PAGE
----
H-Diplo Article Review 942
7 April 2020
Jayita Sarkar. “U.S. Policy to Curb West European Nuclear Exports, 1974-1978.” Journal of Cold War Studies 21:2 (Spring 2019): 110-149.
Article Review Editors: Thomas Maddux and Diane Labrosse | Production Editor: George Fujii
Jayita Sarkar has succeeded in piecing together a highly complicated tale spanning most of the 1970s and no fewer than four continents. In it Sarkar shows how the U.S. was ultimately able to limit the efforts by two of its major Western allies, France and West Germany, to export nuclear materiel and know-how to a variety of potentially sensitive destinations in the Global South—but not without a huge amount of difficulty en route. Furthermore, as so often in a Cold War world, self-limitation by one ideological bloc only served to open up opportunities for the other, with Eastern bloc suppliers able to provide the equipment to India that a West German company had been prevented from selling. In other words this is a complex tale of the politics and economics of nuclear non-proliferation, but also a valuable illustration of both some of the specificities of the 1970s, the decade in which it is set, and of some of the constant features of international interaction in a Cold War context.
The article draws upon a rich array of both primary and secondary research. The range of archives used is impressive: U.S. sources from both the National Archives and Records Administration (NARA) and the Ford and Carter presidential libraries are the core ingredients, but they are valuably supplemented with materials from the Indian national archives and those of the French Foreign Ministry. Sarkar has thus made intelligent use of her pre-existing expertise on Franco-Indian nuclear relations, and her familiarity with the archival systems of both countries. The depth of her expertise on all matters nuclear is also strongly conveyed by the sheer weight and detail of the secondary literature referred to. The footnotes are almost Germanic in their desire to list all of the possible secondary sources that might be relevant, which can at times lend the article a slightly daunting appearance, but certainly increases its value for anyone wishing to put together a bibliography on nuclear non-proliferation, the politics of the 1970s, or the history of the Cold War. And the same impression of expertise is augmented by the string of footnotes referring to either texts or documents that have been supplied to the author by other specialists working in this field. This is thus very much an insider’s piece written with all the benefits that being a real specialist brings. Thankfully, however, Sarkar writes and explains clearly enough, and has been given sufficient space by the journal editors to set out the necessary background, in a way which means that even non-specialists can follow and gain much from the twisting tale that she tells.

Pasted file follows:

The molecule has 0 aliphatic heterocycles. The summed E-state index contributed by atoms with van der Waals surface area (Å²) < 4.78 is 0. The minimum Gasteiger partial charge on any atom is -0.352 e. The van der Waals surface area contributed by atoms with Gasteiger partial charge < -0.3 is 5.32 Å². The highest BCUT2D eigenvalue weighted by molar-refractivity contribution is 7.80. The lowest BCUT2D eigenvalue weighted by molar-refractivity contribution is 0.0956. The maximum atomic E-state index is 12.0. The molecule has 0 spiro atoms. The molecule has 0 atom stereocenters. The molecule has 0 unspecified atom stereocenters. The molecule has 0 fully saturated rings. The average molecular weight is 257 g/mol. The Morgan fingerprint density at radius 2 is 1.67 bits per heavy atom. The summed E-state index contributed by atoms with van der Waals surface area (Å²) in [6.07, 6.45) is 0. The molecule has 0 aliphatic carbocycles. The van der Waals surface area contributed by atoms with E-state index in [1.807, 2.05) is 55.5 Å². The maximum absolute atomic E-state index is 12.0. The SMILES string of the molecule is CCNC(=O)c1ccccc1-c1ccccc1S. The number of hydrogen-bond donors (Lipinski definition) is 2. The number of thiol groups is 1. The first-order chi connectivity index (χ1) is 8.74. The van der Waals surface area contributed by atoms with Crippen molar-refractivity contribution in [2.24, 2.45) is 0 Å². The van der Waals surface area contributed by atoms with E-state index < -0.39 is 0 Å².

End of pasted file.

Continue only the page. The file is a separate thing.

This is important because there is much here that is of interest to Cold War historians who are not necessarily first and foremost nuclear experts or devotees of the tangled non-proliferation saga. Four particular points struck me about the West-West battle for control of nuclear-technology exports which she relates.
The first is the way in which this article underlines once more how much more complicated international politics had become by the 1970s than they had been in earlier, and perhaps simpler, periods of the Cold War. The context of Sarkar’s narrative is very clearly not just a bipolar world. Instead it is one where each superpower had to contend with increasingly self-assertive and independent minded allies, willing and able to defy superpower control if they saw fit to do so. Neither Paris nor Bonn were willing simply to do what Washington asked of them. Curbing their ambitions hence involved a complex process of give and take, leverage, pressure, and, in the French case at least, patterns of U.S. behaviour which Sarkar describes as ‘quid pro quos’ but might as accurately be termed nuclear bribery. The 1970s were thus a moment when the underlying complexities of West-West interaction, which had always been greater than many early Cold War histories implied, reached an unprecedented level.
The diversification of suppliers of nuclear know-how that Sarkar describes was matched by a radical expansion of possible markets. When nuclear proliferation had first become an international issue in the immediate postwar years, the likely aspirants to nuclear status tended to be European countries or China; two decades later the cast list had expanded massively, with multiple countries in the Global South wealthy and ambitious enough to seek both nuclear power stations and nuclear weapons. This made the task of controlling proliferation considerably harder, not least because of the way in which nuclear know-how could be transferred from one developing country to another. The potential political instability of some of those countries aspiring to acquire the bomb also made the stakes in the proliferation game even higher than they had been. But the implications of this change stretched beyond the question of proliferation, highlighting not simply the growing globalisation of the world economy, but also the degree to which agency and power was much more widely shared and spread than it had been in the early postwar period. Little wonder then that this was a decade where both Washington and Moscow fretted about their loosening control of global events.